By law, your employer must provide you with a work environment that is free from harassment. The offensive behaviour must be stopped, even if it comes from a customer. Some say the customer is always right. This is not true. You do not have to be the victim of a customer who is treating you badly.
Harassment is treatment or words that are offensive, humiliating or embarrassing, or that deny you your dignity and respect. The intentions of the offender do not matter. Harassment is in the eyes of the beholder. You, the recipient, decide.
Much of the debate about what is or is not harassment comes about because each person reacts differently to certain types of behaviour. The intention behind the harassing words or actions does not matter. What does matter is the effect the words or actions have on you. Even if the offender did not mean to harass or was only joking, if you feel humiliated and cannot do your job as well as before, you have the right to make a complaint.
First of all, think about the behaviour. Is it disagreeable enough that you would call it harassment? No one can tell you it is not harassment, if you feel that it is. Make a note of what happened, when and where it occurred, and who may have seen or overheard it. Then decide how you will deal with it. If you need help, go to someone you trust with your notes. Share your story and ask that person if the behaviour, words or joke seem inappropriate.
If you decide you were harassed, try to confront the harasser. Demand the behaviour stop. State that if it does not, you will go to someone in authority and make a formal complaint. If it does happen again, follow through on your intention. If you do not feel able to confront the harasser, tell your supervisor about your concerns. Ask for help to settle the issue.
Do not be concerned about damaging the person’s career or reputation. That was done when the harassment began. Speak up immediately after the harassment occurs and do not apologize. The sooner you speak up, the more quickly and easily the situation can be resolved.
Most companies have policies against harassment. They spell out what behaviour is against policy and describe the complaint process. If you are told your company does not have a policy or your workplace does not bother about harassment, go to the Human Rights Commission office and file a complaint.
If you are not comfortable doing this or don’t know whom to call, ask a friend or family member for help. There should be access to a company policy that will spell out the process.
No company can afford to ignore the human cost of harassment. Anyone who is a victim of this kind of behaviour is less productive. It also affects others in the workplace and can result in increased absenteeism and employee turnover. Customers may stay away and talk about what they witnessed, giving the company a bad public image. In the end, business will be lost and those in the company may not know why.
The law requires that every company have a policy that clearly defines harassment and describes the steps to take if it occurs. Those in charge must assess the workplace for the following. They should:
The law requires an employer to act when a complaint of harassment is made. It also states that action must be taken even if the employer did not know but ought to have known about the harassment. This is a heavy burden that no responsible employer takes lightly. Companies must hold training sessions so everyone knows about the policy and how to make a complaint of harassment. An employer must act when a complaint is made and investigation reveals that harassment did occur. The employer must take the complaint seriously and assign it to an unbiased, skilled person to investigate.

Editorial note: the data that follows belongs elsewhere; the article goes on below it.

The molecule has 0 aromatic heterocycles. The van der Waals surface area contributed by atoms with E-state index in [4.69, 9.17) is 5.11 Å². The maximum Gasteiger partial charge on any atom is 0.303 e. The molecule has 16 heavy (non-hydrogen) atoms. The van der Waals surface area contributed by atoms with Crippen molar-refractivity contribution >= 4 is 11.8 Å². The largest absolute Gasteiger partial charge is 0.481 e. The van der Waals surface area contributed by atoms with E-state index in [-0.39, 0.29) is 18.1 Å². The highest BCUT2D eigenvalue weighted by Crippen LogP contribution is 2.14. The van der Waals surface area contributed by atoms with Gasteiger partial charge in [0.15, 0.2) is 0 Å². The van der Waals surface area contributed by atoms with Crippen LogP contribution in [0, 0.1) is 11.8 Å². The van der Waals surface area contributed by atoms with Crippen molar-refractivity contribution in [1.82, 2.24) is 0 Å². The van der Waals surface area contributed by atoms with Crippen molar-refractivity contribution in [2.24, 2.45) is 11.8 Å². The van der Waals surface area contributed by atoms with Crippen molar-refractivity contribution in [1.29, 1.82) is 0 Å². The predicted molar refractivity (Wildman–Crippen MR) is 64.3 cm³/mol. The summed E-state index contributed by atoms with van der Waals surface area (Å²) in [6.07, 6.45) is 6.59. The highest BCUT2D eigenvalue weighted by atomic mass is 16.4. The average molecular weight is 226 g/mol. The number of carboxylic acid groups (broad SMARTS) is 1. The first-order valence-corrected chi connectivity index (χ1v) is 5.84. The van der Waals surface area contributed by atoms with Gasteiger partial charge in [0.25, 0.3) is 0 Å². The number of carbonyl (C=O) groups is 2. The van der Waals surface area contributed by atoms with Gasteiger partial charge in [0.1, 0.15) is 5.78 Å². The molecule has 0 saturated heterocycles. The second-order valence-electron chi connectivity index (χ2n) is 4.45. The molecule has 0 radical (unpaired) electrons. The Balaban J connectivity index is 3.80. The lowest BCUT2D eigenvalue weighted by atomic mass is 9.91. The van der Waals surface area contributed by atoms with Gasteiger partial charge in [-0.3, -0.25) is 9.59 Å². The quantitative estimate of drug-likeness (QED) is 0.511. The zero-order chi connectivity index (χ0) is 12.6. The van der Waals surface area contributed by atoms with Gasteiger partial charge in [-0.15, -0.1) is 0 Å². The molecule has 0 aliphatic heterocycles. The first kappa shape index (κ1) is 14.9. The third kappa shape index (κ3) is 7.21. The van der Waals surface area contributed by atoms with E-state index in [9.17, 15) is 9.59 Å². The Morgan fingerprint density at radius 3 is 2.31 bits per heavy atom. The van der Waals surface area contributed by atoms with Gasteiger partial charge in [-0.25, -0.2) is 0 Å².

Sexual harassment includes unwanted sexual attention. It is not restricted to sexual attraction and includes the humiliation or embarrassment of women just because they are women. Harassment can include suggestive remarks, verbal abuse, display of suggestive pictures, jokes that demean women, touching or other unwelcome physical contact. Outright demands for sexual favours can take the form of offering a promotion or other employment advantage.
Men and women have been harassed because of their weight or some other physical characteristic that someone may not find attractive and chooses to ridicule.
The courts and human rights tribunals have extended the boundaries of the workplace. They include company sponsored social events, after hours meetings and out-of-town conferences. This means an employer must provide a harassment-free environment for employees at a company party, golf tournament
or company paid conference.
(north of Red Deer)
(south of Red Deer)
No one has to put up with humiliation or inappropriate advances at these events, regardless of the circumstances.
Modern technology has given harassers another tool. Electronic harassment is a problem in workplaces today. It includes offensive screen savers, other crude images, sending jokes and offensive pictures by e-mail and the downloading of pornography from the Internet. Most companies have policies to cover proper use of e-mail and the Internet to prevent harassment.
Some harassment occurs unintentionally. Acceptable behaviour between men and women or persons of different races is quite different today from even five years ago. People can engage in unacceptable behaviour without knowing they are violating society’s rules. As members of a society that is more diverse, we must continue to be aware of what is acceptable behaviour in different settings. Someone who is approaching the unacceptable line with you may not know this. A good self-preservation tactic is to signal that you do not welcome the behaviour, joke or comment.